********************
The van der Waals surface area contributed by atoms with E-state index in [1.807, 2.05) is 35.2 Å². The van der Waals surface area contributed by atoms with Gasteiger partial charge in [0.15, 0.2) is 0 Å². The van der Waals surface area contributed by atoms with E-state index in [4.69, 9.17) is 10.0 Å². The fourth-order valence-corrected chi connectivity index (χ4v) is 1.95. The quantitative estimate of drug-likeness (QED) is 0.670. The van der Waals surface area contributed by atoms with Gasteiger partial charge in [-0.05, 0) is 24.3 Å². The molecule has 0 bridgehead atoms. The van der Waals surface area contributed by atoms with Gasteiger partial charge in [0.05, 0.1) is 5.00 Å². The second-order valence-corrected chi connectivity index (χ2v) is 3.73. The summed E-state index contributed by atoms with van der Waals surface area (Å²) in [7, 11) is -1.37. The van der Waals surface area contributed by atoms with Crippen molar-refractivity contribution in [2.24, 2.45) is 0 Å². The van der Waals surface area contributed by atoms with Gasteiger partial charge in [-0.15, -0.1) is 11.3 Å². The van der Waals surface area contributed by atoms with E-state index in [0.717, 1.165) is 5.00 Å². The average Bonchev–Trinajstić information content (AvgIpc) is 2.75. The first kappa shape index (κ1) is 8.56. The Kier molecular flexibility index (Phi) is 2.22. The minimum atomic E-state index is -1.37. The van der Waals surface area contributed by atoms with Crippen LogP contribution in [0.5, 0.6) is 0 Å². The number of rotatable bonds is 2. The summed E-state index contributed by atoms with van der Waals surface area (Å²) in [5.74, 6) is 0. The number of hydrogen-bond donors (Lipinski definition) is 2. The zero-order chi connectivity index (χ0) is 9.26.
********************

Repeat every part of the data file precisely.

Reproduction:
The van der Waals surface area contributed by atoms with E-state index in [1.807, 2.05) is 35.2 Å². The van der Waals surface area contributed by atoms with Gasteiger partial charge in [0.15, 0.2) is 0 Å². The van der Waals surface area contributed by atoms with E-state index in [4.69, 9.17) is 10.0 Å². The fourth-order valence-corrected chi connectivity index (χ4v) is 1.95. The quantitative estimate of drug-likeness (QED) is 0.670. The van der Waals surface area contributed by atoms with Gasteiger partial charge in [-0.05, 0) is 24.3 Å². The molecule has 0 bridgehead atoms. The van der Waals surface area contributed by atoms with Gasteiger partial charge in [0.05, 0.1) is 5.00 Å². The second-order valence-corrected chi connectivity index (χ2v) is 3.73. The summed E-state index contributed by atoms with van der Waals surface area (Å²) in [7, 11) is -1.37. The van der Waals surface area contributed by atoms with Crippen molar-refractivity contribution in [2.24, 2.45) is 0 Å². The van der Waals surface area contributed by atoms with Gasteiger partial charge in [-0.15, -0.1) is 11.3 Å². The van der Waals surface area contributed by atoms with E-state index in [0.717, 1.165) is 5.00 Å². The average Bonchev–Trinajstić information content (AvgIpc) is 2.75. The first kappa shape index (κ1) is 8.56. The Kier molecular flexibility index (Phi) is 2.22. The minimum atomic E-state index is -1.37. The van der Waals surface area contributed by atoms with Crippen LogP contribution in [0.5, 0.6) is 0 Å². The number of rotatable bonds is 2. The summed E-state index contributed by atoms with van der Waals surface area (Å²) in [5.74, 6) is 0. The number of hydrogen-bond donors (Lipinski definition) is 2. The zero-order chi connectivity index (χ0) is 9.26.